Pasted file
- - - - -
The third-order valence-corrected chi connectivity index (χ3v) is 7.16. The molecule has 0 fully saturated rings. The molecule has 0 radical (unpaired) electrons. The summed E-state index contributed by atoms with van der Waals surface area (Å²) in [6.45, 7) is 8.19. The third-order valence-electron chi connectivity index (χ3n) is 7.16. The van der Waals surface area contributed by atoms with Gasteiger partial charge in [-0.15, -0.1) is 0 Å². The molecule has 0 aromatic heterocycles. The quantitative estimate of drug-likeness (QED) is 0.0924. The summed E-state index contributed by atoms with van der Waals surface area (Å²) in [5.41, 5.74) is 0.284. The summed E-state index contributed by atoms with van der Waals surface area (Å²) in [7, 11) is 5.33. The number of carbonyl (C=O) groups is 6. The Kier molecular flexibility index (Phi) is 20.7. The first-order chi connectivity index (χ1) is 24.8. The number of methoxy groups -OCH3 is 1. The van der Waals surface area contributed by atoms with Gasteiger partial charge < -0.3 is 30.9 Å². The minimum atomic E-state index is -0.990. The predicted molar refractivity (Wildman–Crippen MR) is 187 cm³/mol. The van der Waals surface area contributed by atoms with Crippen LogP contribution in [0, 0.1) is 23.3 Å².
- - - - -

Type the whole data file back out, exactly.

The third-order valence-corrected chi connectivity index (χ3v) is 7.16. The molecule has 0 fully saturated rings. The molecule has 0 radical (unpaired) electrons. The summed E-state index contributed by atoms with van der Waals surface area (Å²) in [6.45, 7) is 8.19. The third-order valence-electron chi connectivity index (χ3n) is 7.16. The van der Waals surface area contributed by atoms with Gasteiger partial charge in [-0.15, -0.1) is 0 Å². The molecule has 0 aromatic heterocycles. The quantitative estimate of drug-likeness (QED) is 0.0924. The summed E-state index contributed by atoms with van der Waals surface area (Å²) in [5.41, 5.74) is 0.284. The summed E-state index contributed by atoms with van der Waals surface area (Å²) in [7, 11) is 5.33. The number of carbonyl (C=O) groups is 6. The Kier molecular flexibility index (Phi) is 20.7. The first-order chi connectivity index (χ1) is 24.8. The number of methoxy groups -OCH3 is 1. The van der Waals surface area contributed by atoms with Gasteiger partial charge < -0.3 is 30.9 Å². The minimum atomic E-state index is -0.990. The predicted molar refractivity (Wildman–Crippen MR) is 187 cm³/mol. The van der Waals surface area contributed by atoms with Crippen LogP contribution in [0, 0.1) is 23.3 Å².